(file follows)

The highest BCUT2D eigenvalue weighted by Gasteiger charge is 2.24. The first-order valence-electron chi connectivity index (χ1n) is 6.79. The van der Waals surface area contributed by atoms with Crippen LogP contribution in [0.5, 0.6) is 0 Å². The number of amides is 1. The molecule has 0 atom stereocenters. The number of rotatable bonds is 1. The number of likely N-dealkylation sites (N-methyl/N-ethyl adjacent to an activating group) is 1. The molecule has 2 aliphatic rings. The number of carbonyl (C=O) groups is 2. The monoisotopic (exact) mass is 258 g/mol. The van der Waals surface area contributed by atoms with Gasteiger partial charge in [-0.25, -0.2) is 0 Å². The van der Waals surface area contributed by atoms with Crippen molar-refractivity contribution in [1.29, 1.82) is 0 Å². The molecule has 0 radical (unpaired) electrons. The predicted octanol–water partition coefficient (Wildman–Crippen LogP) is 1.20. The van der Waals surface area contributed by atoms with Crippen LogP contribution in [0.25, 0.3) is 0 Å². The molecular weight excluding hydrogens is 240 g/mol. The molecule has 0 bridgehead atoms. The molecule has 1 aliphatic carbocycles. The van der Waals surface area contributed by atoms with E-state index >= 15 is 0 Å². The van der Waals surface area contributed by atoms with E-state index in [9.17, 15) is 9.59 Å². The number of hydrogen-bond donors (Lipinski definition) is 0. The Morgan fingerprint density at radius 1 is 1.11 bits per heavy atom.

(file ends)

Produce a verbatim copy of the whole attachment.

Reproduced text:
The highest BCUT2D eigenvalue weighted by Gasteiger charge is 2.24. The first-order valence-electron chi connectivity index (χ1n) is 6.79. The van der Waals surface area contributed by atoms with Crippen LogP contribution in [0.5, 0.6) is 0 Å². The number of amides is 1. The molecule has 0 atom stereocenters. The number of rotatable bonds is 1. The number of likely N-dealkylation sites (N-methyl/N-ethyl adjacent to an activating group) is 1. The molecule has 2 aliphatic rings. The number of carbonyl (C=O) groups is 2. The monoisotopic (exact) mass is 258 g/mol. The van der Waals surface area contributed by atoms with Gasteiger partial charge in [-0.25, -0.2) is 0 Å². The van der Waals surface area contributed by atoms with Crippen molar-refractivity contribution in [1.29, 1.82) is 0 Å². The molecule has 0 radical (unpaired) electrons. The predicted octanol–water partition coefficient (Wildman–Crippen LogP) is 1.20. The van der Waals surface area contributed by atoms with Crippen LogP contribution in [0.25, 0.3) is 0 Å². The molecular weight excluding hydrogens is 240 g/mol. The molecule has 0 bridgehead atoms. The molecule has 1 aliphatic carbocycles. The van der Waals surface area contributed by atoms with E-state index >= 15 is 0 Å². The van der Waals surface area contributed by atoms with E-state index in [9.17, 15) is 9.59 Å². The number of hydrogen-bond donors (Lipinski definition) is 0. The Morgan fingerprint density at radius 1 is 1.11 bits per heavy atom.